Polyamory, An Eye-Opening Interview With Elisabeth Sheff

Dr. Elisabeth Sheff is an expert on polyamorous relationships and has conducted a 15 year study on poly relationships with children. She is an educational consultant and public speaker, and specializes in gender and sexual minority families, and issues facing trans people. You can read more about her work in her books, The Polyamorists Next Door, Stories From The Polycule, and When Someone You Love Is Polyamorous.


Are most polyamorous relationships short-lived, or long-term commitments?

It would be hard to say ‘most’. Some are certainly short-lived, but there are also poly relationships that last over 50 years. There isn’t enough data to say. However, the more people who are involved in the relationship, the more likely there will be some turnover.

How do poly relationships differ from polygamy?

A person of any gender can have a partner of any gender, and there is no religion on which these relationships are based. Polygamy is centered around religious beliefs, such as Mormon beliefs, and says that a man can have multiple wives.

Why do you think the idea of multiple partners is rejected by most people– even those who would consider themselves to be open-minded?

Photo Credit to Zidilife

The idea scares people. It causes insecurities, it makes people feel like their relationship is being threatened. For some the fear is religion based, because most religions believe that sex is exclusively for reproducing, not for fun. In a lot of poly relationships sex is used for fun.

What is the main appeal of being in a polyamorous relationship?

Nowadays we have longer lifespans which means we have more time to make choices, to seek out what we want from different experiences. For some being in a poly relationship is about having their sexual needs met, for some it’s about having a broader social life or a sense of community.

Some decide to open their marriage to strengthen their relationship. They find they are able to have sexual and emotional needs met that maybe one person couldn’t provide them with.

In your article, you mention that there are some members of more traditional religions who are in poly relationships. How does this fit into their church or spiritual beliefs?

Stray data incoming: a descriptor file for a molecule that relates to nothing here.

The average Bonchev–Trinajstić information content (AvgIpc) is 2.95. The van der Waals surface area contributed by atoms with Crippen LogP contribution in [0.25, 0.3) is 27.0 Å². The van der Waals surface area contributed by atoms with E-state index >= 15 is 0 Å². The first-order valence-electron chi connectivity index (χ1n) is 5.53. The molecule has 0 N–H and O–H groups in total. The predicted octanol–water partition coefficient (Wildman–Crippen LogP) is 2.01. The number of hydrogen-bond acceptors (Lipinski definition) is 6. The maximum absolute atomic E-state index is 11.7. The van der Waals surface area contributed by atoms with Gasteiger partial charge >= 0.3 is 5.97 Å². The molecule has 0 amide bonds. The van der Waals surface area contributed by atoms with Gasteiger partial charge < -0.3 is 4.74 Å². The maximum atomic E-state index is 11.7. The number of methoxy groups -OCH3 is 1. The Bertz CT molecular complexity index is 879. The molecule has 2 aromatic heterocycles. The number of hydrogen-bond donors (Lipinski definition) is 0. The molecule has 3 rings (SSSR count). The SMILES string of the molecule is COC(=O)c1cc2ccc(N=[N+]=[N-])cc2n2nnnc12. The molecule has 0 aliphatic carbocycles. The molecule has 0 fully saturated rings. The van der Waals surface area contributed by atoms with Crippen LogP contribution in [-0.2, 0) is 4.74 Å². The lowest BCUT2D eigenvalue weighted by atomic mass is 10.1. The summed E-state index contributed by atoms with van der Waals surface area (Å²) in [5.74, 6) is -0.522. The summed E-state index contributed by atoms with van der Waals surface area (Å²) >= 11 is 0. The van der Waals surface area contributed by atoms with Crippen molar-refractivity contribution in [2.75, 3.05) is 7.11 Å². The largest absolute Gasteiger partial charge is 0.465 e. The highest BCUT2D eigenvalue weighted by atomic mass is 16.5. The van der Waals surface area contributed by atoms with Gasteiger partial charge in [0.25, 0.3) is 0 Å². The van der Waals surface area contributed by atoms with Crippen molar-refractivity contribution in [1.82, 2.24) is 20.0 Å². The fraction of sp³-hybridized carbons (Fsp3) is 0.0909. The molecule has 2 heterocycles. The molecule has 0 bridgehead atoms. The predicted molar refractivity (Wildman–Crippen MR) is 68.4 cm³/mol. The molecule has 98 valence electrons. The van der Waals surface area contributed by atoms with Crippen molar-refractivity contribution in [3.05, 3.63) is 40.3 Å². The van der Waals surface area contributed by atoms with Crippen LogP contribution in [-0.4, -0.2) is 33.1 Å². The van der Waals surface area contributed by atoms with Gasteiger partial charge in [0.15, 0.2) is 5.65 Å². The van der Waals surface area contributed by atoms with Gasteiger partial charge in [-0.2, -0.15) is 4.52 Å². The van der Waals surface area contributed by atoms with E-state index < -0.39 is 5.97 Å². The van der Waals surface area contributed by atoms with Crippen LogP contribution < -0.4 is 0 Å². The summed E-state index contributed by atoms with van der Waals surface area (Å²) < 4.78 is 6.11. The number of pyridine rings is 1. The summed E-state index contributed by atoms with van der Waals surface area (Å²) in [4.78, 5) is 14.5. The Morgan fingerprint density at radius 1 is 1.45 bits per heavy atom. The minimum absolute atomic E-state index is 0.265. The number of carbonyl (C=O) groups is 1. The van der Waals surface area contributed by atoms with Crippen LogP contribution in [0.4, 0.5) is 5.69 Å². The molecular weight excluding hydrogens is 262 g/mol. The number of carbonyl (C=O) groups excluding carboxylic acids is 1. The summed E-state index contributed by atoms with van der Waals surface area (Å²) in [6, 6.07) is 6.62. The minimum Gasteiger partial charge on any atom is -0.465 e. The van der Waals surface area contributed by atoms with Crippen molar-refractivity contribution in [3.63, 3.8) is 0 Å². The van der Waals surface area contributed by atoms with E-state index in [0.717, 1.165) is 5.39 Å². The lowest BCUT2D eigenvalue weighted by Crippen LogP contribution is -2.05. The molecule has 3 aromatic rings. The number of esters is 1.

People who are hardcore in their religious beliefs tend to practice polygamy which is on the edge of poly groups. A lot of these relationships have a ‘one penis policy’, which is rejected by most of the poly community. Judaism for example is very different from Christianity in its attitude towards sex– they tend to have more happy marriages, be more relaxed about sex, and place less emphasis on virginity and purity. They believe in the ‘Mitzvah‘, sexual expression, that it’s important for women to also enjoy sex.

How does polyamory differ from open relationships? Or is it the same idea?

Some open relationships are polyamorous. The main difference is about the label. Open relationships may be ‘monogamish’– focusing on the couple but are open to threesomes, for example. And a lot of open relationships have rules like ‘what happens in Vegas stays in Vegas’, but don’t bring the other person home. Open relationships are an umbrella category.

Is polyamory more common than we realize?

Probably. Monogamy has to be negotiated now, it can’t be assumed. If you’re dating someone you can’t assume that just because you’ve had sex, you’re exclusive. People don’t view monogamy the same way they used to, so non-monogamy is definitely more common than we realize.

Do poly parents face a lot of discrimination? Are families with more than two parents becoming a more widely-accepted group?

They certainly face less discrimination than gay couples, for the simple reason that they blend in. When you see three people having lunch together, you assume they are friends or family, you don’t assume they’re all lovers. Families with more than two parents are becoming more acceptable because of divorce and re-marriage. It’s now common for a child to have three or four parents.

How does growing up with multiple parents affect kids? 

Often it’s great for them, they say that the benefits outweigh the disadvantages. Their families tend to be in good financial shape because they have more resources, help, the kids get more individual attention. These families tend to have better emotional intimacy and the kids are better at forming support groups and have stronger communication skills.